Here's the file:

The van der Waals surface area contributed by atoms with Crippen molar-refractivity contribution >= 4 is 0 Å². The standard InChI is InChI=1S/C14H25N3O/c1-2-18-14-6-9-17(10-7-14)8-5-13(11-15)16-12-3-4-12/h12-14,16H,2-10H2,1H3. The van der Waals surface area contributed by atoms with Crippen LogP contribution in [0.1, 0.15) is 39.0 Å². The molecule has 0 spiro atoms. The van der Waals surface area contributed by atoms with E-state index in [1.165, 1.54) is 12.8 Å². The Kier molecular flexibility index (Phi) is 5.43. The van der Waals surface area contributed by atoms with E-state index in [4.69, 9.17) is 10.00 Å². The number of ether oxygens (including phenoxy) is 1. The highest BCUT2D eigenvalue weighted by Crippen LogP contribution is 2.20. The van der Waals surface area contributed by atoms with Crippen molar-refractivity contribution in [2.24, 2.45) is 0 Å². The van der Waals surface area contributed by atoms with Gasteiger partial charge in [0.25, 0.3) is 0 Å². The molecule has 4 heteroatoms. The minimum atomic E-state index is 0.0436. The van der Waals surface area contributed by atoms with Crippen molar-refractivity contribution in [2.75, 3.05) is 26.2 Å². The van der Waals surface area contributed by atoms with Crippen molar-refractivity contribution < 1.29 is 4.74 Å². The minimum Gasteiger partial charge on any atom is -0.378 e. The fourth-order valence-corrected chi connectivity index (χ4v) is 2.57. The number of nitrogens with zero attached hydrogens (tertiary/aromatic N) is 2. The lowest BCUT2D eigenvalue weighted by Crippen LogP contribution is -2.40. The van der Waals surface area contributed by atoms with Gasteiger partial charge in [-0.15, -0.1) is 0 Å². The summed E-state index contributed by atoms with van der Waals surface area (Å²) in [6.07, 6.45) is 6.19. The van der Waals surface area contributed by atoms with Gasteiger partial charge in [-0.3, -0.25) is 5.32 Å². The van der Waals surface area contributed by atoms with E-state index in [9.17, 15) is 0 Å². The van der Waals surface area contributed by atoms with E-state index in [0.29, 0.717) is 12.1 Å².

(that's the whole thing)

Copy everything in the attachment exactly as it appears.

The van der Waals surface area contributed by atoms with Crippen molar-refractivity contribution >= 4 is 0 Å². The standard InChI is InChI=1S/C14H25N3O/c1-2-18-14-6-9-17(10-7-14)8-5-13(11-15)16-12-3-4-12/h12-14,16H,2-10H2,1H3. The van der Waals surface area contributed by atoms with Crippen LogP contribution in [0.1, 0.15) is 39.0 Å². The molecule has 0 spiro atoms. The van der Waals surface area contributed by atoms with E-state index in [1.165, 1.54) is 12.8 Å². The Kier molecular flexibility index (Phi) is 5.43. The van der Waals surface area contributed by atoms with E-state index in [4.69, 9.17) is 10.00 Å². The number of ether oxygens (including phenoxy) is 1. The highest BCUT2D eigenvalue weighted by Crippen LogP contribution is 2.20. The van der Waals surface area contributed by atoms with Crippen molar-refractivity contribution in [2.24, 2.45) is 0 Å². The van der Waals surface area contributed by atoms with Gasteiger partial charge in [0.25, 0.3) is 0 Å². The molecule has 4 heteroatoms. The minimum atomic E-state index is 0.0436. The van der Waals surface area contributed by atoms with Crippen molar-refractivity contribution in [2.75, 3.05) is 26.2 Å². The van der Waals surface area contributed by atoms with Crippen molar-refractivity contribution < 1.29 is 4.74 Å². The minimum Gasteiger partial charge on any atom is -0.378 e. The fourth-order valence-corrected chi connectivity index (χ4v) is 2.57. The number of nitrogens with zero attached hydrogens (tertiary/aromatic N) is 2. The lowest BCUT2D eigenvalue weighted by Crippen LogP contribution is -2.40. The van der Waals surface area contributed by atoms with Gasteiger partial charge in [-0.15, -0.1) is 0 Å². The summed E-state index contributed by atoms with van der Waals surface area (Å²) in [6.07, 6.45) is 6.19. The van der Waals surface area contributed by atoms with Gasteiger partial charge in [-0.3, -0.25) is 5.32 Å². The van der Waals surface area contributed by atoms with E-state index in [9.17, 15) is 0 Å². The van der Waals surface area contributed by atoms with E-state index in [0.29, 0.717) is 12.1 Å².